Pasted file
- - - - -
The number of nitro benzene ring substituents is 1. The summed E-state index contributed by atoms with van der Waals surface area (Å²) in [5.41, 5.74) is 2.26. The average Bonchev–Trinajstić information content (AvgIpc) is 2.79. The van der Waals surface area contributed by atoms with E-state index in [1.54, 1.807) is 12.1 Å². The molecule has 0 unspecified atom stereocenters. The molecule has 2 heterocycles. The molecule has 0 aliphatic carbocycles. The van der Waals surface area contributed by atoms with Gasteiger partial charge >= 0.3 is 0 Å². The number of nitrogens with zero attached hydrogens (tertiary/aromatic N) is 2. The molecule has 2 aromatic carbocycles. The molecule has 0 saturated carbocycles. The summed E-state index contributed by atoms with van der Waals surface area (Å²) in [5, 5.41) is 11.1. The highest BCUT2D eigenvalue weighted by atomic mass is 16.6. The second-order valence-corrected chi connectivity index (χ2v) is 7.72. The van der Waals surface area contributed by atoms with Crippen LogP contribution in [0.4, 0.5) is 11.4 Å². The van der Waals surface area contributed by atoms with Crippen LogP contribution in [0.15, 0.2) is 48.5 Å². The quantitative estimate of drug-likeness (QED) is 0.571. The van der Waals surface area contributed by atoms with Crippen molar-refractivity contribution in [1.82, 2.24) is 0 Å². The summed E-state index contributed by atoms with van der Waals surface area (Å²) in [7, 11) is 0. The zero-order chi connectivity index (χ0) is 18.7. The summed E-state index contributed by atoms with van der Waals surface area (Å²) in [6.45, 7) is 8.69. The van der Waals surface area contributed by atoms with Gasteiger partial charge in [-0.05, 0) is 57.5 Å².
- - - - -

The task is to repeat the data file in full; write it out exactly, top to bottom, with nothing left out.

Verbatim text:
The number of nitro benzene ring substituents is 1. The summed E-state index contributed by atoms with van der Waals surface area (Å²) in [5.41, 5.74) is 2.26. The average Bonchev–Trinajstić information content (AvgIpc) is 2.79. The van der Waals surface area contributed by atoms with E-state index in [1.54, 1.807) is 12.1 Å². The molecule has 0 unspecified atom stereocenters. The molecule has 2 heterocycles. The molecule has 0 aliphatic carbocycles. The van der Waals surface area contributed by atoms with Gasteiger partial charge >= 0.3 is 0 Å². The number of nitrogens with zero attached hydrogens (tertiary/aromatic N) is 2. The molecule has 2 aromatic carbocycles. The molecule has 0 saturated carbocycles. The summed E-state index contributed by atoms with van der Waals surface area (Å²) in [5, 5.41) is 11.1. The highest BCUT2D eigenvalue weighted by atomic mass is 16.6. The second-order valence-corrected chi connectivity index (χ2v) is 7.72. The van der Waals surface area contributed by atoms with Crippen LogP contribution in [0.4, 0.5) is 11.4 Å². The van der Waals surface area contributed by atoms with Crippen LogP contribution in [0.15, 0.2) is 48.5 Å². The quantitative estimate of drug-likeness (QED) is 0.571. The van der Waals surface area contributed by atoms with Crippen molar-refractivity contribution in [1.82, 2.24) is 0 Å². The summed E-state index contributed by atoms with van der Waals surface area (Å²) in [7, 11) is 0. The zero-order chi connectivity index (χ0) is 18.7. The summed E-state index contributed by atoms with van der Waals surface area (Å²) in [6.45, 7) is 8.69. The van der Waals surface area contributed by atoms with Gasteiger partial charge in [-0.05, 0) is 57.5 Å².